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Red at the Bone, by Jacqueline Woodson.

April 28, 2020

Red at the BoneRed at the Bone, by Jacqueline Woodson.  Penguin, 2019.

4 stars

A well-written novel of the relationships of three generations of an African American family living in a Brooklyn brownstone.

Jacqueline Woodson is a prolific and talented author who has written a variety of books. She has won many awards for her books about African American children.  Red at the Bone is her second novel for adults.

Red at the Bone opens with Melody, the family’s daughter and granddaughter, narrating the celebration of her sixteenth birthday.  Other chapters, narrated by other characters, flesh out the family’s relationships.  Although many of the bonds and conflicts are well developed, the ambivalent ties between Melody and her mother are central to the book.  In fact, Iris rather than Melody may be the major character in the book.  Iris had missed a celebration like Melody’s because she had gotten pregnant with Melody.  Despite her ambitious dreams, Iris married Aubrey, a man raised by a poverty-stricken single mother.  Both he and Melody’s grandfather are portrayed as strong, loving presences in Melody’s childhood.  So is her grandmother, a women caught in the pain of “the ancestors,” specifically her own mother’s experience of the Tulsa Massacre of 1912.  Yet the gift of the ancestors appears again, at the end of the book, balancing the struggles of the family.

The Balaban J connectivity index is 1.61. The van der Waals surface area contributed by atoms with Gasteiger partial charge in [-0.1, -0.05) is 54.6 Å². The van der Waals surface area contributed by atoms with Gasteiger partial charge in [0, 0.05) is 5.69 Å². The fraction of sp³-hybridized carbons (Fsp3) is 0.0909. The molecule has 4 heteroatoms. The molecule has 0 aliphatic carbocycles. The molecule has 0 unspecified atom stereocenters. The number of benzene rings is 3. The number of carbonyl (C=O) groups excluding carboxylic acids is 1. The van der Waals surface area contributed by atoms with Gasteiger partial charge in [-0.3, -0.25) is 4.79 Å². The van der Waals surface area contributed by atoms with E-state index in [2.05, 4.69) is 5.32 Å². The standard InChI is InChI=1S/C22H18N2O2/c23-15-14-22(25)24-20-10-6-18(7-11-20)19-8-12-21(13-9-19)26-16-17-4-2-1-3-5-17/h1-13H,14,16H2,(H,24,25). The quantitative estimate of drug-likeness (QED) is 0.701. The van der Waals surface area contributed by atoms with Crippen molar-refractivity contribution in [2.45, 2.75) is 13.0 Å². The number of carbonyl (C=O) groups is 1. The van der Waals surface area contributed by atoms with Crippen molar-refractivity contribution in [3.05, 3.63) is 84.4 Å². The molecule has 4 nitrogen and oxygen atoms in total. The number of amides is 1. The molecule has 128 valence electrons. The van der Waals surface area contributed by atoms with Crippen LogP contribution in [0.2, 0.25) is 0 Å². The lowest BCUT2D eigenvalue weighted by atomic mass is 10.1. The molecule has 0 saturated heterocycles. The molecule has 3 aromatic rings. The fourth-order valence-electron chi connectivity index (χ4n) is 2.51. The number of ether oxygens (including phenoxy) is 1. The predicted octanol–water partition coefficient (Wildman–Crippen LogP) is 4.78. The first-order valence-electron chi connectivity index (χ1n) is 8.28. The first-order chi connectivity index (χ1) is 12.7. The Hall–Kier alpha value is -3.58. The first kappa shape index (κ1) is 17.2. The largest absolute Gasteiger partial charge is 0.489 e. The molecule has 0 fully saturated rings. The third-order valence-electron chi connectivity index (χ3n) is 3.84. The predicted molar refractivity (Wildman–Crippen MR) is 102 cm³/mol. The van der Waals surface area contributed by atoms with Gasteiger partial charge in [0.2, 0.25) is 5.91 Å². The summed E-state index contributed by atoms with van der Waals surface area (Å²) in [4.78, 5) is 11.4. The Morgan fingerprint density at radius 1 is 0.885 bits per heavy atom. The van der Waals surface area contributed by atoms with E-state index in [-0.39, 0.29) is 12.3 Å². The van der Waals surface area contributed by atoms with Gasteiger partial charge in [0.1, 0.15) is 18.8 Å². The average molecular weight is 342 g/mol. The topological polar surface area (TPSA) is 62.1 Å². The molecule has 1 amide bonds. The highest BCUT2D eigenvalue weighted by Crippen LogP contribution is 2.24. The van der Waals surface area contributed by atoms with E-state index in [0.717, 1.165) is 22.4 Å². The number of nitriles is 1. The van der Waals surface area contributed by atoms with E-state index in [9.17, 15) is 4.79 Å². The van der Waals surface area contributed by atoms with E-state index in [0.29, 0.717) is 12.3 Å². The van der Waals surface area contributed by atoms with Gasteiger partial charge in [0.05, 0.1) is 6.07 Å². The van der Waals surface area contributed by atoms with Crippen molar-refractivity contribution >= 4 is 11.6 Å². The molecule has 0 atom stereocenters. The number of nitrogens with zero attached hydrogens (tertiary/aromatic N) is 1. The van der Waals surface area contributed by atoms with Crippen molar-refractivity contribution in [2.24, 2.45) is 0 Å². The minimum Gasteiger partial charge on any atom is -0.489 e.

Woodson is an excellent storyteller.  She has learned perhaps from writing for children, to be clear and crisp even when shifting narrators and time frames.  She also was able to express empathy for her sometimes conflicted characters.

Red at the Bone is a rich and enjoyable book that I gladly recommend.

2 Comments leave one →
  1. April 29, 2020 5:48 am

    I have this but haven’t read it yet – lovely review, sounds like I’m in for a treat.

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